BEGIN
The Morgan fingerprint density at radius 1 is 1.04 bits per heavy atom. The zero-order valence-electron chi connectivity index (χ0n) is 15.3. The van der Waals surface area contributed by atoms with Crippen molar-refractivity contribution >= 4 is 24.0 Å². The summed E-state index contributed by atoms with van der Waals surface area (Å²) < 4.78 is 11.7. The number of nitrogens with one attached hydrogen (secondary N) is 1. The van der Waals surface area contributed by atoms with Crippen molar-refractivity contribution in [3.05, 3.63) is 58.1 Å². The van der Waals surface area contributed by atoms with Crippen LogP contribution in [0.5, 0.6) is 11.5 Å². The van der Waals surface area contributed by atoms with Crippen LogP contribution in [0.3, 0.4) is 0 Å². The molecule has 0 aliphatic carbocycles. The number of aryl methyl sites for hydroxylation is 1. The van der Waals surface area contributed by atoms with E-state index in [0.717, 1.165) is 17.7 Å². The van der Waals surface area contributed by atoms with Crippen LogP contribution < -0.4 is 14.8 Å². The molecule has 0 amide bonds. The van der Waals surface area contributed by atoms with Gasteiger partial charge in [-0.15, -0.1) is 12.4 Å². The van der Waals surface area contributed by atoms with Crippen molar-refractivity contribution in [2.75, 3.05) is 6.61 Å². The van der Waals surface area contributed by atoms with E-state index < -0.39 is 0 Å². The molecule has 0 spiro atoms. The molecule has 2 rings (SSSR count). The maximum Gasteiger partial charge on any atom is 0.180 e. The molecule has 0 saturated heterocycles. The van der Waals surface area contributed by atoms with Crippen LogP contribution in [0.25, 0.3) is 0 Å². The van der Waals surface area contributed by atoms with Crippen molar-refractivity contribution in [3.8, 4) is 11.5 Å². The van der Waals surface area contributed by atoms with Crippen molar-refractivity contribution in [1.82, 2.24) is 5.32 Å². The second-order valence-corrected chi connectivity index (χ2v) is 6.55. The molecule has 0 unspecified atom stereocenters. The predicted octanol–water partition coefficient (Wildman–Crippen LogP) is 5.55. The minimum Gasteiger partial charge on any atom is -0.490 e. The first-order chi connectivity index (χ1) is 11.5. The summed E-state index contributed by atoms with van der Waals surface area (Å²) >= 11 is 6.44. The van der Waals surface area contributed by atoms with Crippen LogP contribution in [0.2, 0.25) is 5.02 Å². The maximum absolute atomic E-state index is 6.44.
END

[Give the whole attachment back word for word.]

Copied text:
The Morgan fingerprint density at radius 1 is 1.04 bits per heavy atom. The zero-order valence-electron chi connectivity index (χ0n) is 15.3. The van der Waals surface area contributed by atoms with Crippen molar-refractivity contribution >= 4 is 24.0 Å². The summed E-state index contributed by atoms with van der Waals surface area (Å²) < 4.78 is 11.7. The number of nitrogens with one attached hydrogen (secondary N) is 1. The van der Waals surface area contributed by atoms with Crippen molar-refractivity contribution in [3.05, 3.63) is 58.1 Å². The van der Waals surface area contributed by atoms with Crippen LogP contribution in [0.5, 0.6) is 11.5 Å². The van der Waals surface area contributed by atoms with Crippen LogP contribution in [0.3, 0.4) is 0 Å². The molecule has 0 aliphatic carbocycles. The number of aryl methyl sites for hydroxylation is 1. The van der Waals surface area contributed by atoms with E-state index in [0.717, 1.165) is 17.7 Å². The van der Waals surface area contributed by atoms with Crippen LogP contribution < -0.4 is 14.8 Å². The molecule has 0 amide bonds. The van der Waals surface area contributed by atoms with Gasteiger partial charge in [-0.15, -0.1) is 12.4 Å². The van der Waals surface area contributed by atoms with Crippen molar-refractivity contribution in [2.75, 3.05) is 6.61 Å². The van der Waals surface area contributed by atoms with E-state index < -0.39 is 0 Å². The molecule has 0 spiro atoms. The molecule has 2 rings (SSSR count). The maximum Gasteiger partial charge on any atom is 0.180 e. The molecule has 0 saturated heterocycles. The van der Waals surface area contributed by atoms with Crippen LogP contribution in [0.25, 0.3) is 0 Å². The van der Waals surface area contributed by atoms with Crippen molar-refractivity contribution in [3.8, 4) is 11.5 Å². The van der Waals surface area contributed by atoms with Crippen molar-refractivity contribution in [1.82, 2.24) is 5.32 Å². The second-order valence-corrected chi connectivity index (χ2v) is 6.55. The molecule has 0 unspecified atom stereocenters. The predicted octanol–water partition coefficient (Wildman–Crippen LogP) is 5.55. The minimum Gasteiger partial charge on any atom is -0.490 e. The first-order chi connectivity index (χ1) is 11.5. The summed E-state index contributed by atoms with van der Waals surface area (Å²) >= 11 is 6.44. The van der Waals surface area contributed by atoms with Crippen LogP contribution in [0.2, 0.25) is 5.02 Å². The maximum absolute atomic E-state index is 6.44.